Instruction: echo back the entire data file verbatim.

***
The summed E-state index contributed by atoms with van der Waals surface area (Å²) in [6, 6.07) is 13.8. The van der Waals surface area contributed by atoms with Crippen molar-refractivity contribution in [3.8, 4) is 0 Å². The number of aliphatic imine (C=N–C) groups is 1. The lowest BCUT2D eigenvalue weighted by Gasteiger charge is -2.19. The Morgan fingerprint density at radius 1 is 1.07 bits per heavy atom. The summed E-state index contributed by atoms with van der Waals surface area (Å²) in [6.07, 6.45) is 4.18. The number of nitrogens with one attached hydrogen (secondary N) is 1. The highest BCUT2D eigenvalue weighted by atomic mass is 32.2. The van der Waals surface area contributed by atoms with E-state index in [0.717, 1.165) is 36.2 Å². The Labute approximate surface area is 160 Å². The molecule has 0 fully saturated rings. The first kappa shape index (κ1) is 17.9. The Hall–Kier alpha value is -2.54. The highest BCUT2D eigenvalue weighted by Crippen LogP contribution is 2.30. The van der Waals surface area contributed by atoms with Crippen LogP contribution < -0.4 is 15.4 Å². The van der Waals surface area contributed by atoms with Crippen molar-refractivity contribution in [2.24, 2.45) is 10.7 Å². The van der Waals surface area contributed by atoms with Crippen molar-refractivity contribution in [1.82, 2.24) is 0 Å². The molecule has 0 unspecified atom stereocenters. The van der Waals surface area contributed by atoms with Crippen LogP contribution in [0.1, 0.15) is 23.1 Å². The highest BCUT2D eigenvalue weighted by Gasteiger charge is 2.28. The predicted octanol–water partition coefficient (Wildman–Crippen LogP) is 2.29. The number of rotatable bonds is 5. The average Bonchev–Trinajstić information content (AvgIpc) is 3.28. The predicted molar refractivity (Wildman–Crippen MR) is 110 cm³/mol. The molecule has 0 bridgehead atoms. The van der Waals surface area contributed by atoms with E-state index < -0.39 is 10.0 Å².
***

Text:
The summed E-state index contributed by atoms with van der Waals surface area (Å²) in [6, 6.07) is 13.8. The van der Waals surface area contributed by atoms with Crippen molar-refractivity contribution in [3.8, 4) is 0 Å². The number of aliphatic imine (C=N–C) groups is 1. The lowest BCUT2D eigenvalue weighted by Gasteiger charge is -2.19. The Morgan fingerprint density at radius 1 is 1.07 bits per heavy atom. The summed E-state index contributed by atoms with van der Waals surface area (Å²) in [6.07, 6.45) is 4.18. The number of nitrogens with one attached hydrogen (secondary N) is 1. The highest BCUT2D eigenvalue weighted by atomic mass is 32.2. The van der Waals surface area contributed by atoms with E-state index in [0.717, 1.165) is 36.2 Å². The Labute approximate surface area is 160 Å². The molecule has 0 fully saturated rings. The first kappa shape index (κ1) is 17.9. The Hall–Kier alpha value is -2.54. The highest BCUT2D eigenvalue weighted by Crippen LogP contribution is 2.30. The van der Waals surface area contributed by atoms with Crippen LogP contribution < -0.4 is 15.4 Å². The van der Waals surface area contributed by atoms with Crippen molar-refractivity contribution in [2.24, 2.45) is 10.7 Å². The van der Waals surface area contributed by atoms with Crippen molar-refractivity contribution in [1.82, 2.24) is 0 Å². The molecule has 0 unspecified atom stereocenters. The van der Waals surface area contributed by atoms with Crippen LogP contribution in [0.1, 0.15) is 23.1 Å². The highest BCUT2D eigenvalue weighted by Gasteiger charge is 2.28. The predicted octanol–water partition coefficient (Wildman–Crippen LogP) is 2.29. The number of rotatable bonds is 5. The average Bonchev–Trinajstić information content (AvgIpc) is 3.28. The predicted molar refractivity (Wildman–Crippen MR) is 110 cm³/mol. The molecule has 0 bridgehead atoms. The van der Waals surface area contributed by atoms with E-state index < -0.39 is 10.0 Å².